This with heated toilet seats – what a magical thing. Most toilets in Japan are heated and some seats even plays water sounds that will make your needs to go smoother or some birds singing their hearts out.
But there was also the traditional Japanese style of toilets – with no seats at all …. and it wasn’t always a choice of Western style or Japanese – so it was back to nature a couple of time, not easy for a stiff old body like mine – but it had to work. Forgotten to put Oscar to work in a Japanese style toilet, so this images is borrowed from mylostintranslation.com – thank you.
It didn’t matter what kind of toilet we visit, they where all spotless – even the public toilets, that most of the time didn’t have hand soap or hand driers/hand paper. All Japanese ladies had their own hand towel in their handbag.
I suppose that looking at ladies restrooms all over the world – they becomes very messy with the hand soap that goes all over the hand basins and all the paper that goes everywhere instead of in the waste bins. Why are ladies restrooms always in such a mess????
The posh Japanese toilet seats also have options of after rinse, hot or cold spray or rinse – and it was lovely when the warm water took care of the cleaning, but for my “sorry ass” it created server pain, so I had to stop using that “service”.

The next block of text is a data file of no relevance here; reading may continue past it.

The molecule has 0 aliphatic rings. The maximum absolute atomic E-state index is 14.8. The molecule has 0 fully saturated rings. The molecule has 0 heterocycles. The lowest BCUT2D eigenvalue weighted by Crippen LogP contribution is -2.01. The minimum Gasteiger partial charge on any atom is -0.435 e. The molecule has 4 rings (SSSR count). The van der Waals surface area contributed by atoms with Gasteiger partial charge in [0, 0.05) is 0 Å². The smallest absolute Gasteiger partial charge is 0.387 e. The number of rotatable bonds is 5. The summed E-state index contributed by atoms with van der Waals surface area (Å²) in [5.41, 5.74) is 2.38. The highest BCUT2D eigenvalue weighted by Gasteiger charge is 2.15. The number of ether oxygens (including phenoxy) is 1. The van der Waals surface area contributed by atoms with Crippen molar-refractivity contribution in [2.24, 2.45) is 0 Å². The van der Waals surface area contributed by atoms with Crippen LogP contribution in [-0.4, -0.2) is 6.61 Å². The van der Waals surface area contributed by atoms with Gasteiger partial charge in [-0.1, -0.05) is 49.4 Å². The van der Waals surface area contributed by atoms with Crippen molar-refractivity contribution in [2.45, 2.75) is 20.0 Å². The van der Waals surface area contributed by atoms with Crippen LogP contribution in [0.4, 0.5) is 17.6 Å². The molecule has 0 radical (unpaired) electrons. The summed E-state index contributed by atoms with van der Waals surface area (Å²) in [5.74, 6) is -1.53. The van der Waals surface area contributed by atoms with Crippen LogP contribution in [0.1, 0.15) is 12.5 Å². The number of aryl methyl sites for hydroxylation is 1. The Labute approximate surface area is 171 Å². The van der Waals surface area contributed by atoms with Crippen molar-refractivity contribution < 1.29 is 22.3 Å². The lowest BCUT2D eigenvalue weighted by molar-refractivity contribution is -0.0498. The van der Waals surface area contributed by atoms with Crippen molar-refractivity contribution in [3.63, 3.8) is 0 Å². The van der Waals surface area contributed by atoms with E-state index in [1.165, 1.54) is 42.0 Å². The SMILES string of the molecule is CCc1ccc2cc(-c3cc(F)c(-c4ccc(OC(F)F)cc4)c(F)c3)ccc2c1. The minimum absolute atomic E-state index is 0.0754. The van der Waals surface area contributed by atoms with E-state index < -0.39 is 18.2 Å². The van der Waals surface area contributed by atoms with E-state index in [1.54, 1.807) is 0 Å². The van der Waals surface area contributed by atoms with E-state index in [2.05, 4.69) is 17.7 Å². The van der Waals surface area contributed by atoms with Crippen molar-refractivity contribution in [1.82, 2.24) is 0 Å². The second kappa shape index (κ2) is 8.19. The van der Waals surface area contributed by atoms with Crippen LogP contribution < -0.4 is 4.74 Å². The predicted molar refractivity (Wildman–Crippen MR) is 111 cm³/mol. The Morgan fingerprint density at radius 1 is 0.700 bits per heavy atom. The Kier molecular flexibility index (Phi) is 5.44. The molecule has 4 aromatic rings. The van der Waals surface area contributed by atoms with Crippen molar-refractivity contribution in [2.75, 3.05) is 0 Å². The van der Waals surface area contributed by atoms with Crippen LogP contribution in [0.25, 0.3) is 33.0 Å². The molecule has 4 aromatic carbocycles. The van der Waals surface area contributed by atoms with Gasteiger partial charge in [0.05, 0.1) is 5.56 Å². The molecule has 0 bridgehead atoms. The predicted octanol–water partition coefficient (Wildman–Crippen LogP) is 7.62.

Another thing that amazed me was the “parking slots” for umbrellas that could be find at hotel, undergrounds and office. You rent a holder for your umbrella that you lock with a key. That made me realize that it rains a lot in Japan, not only because we were unlucky with the weather.
It was pure magic to see that so soon some raindrops start falling every person suddenly had an umbrella. All hotels, restaurants and some shops offered umbrellas to their customer – even if you didn’t bring it back. You can leave it somewhere in a stand if it stopped raining. Just like with rental cars. Pick up and return don’t have to be the same place.
Most people use clear plastic umbrellas … but that didn’t help much – they still didn’t look where they were going, just like in the rest of the world. I personal hate umbrellas because people don’t really care how they handle it and so many times they are close to poke eyes out. No difference in Japan.
Poor Oscar he was hit by an umbrella belonging to a young Japanese lady and he flew across the pavement – my heart stopped for a couple of seconds – but he just carried on as normal.
An other thing that amazed me is that there is no public waste bin what so ever …. not in Tokyo or any other place we visit, but the pavements and streets are spotless – no cigarette butts or chewing gums …. people bring home their waste or to work. So we had our waste bags too. It was nearly impossible to find anywhere to get rid of the waste.
“Going around under an umbrella interferes
with one’s looking up at the sky.”
Japanese style toilet image provided by and thanks to; mylostintranslation.com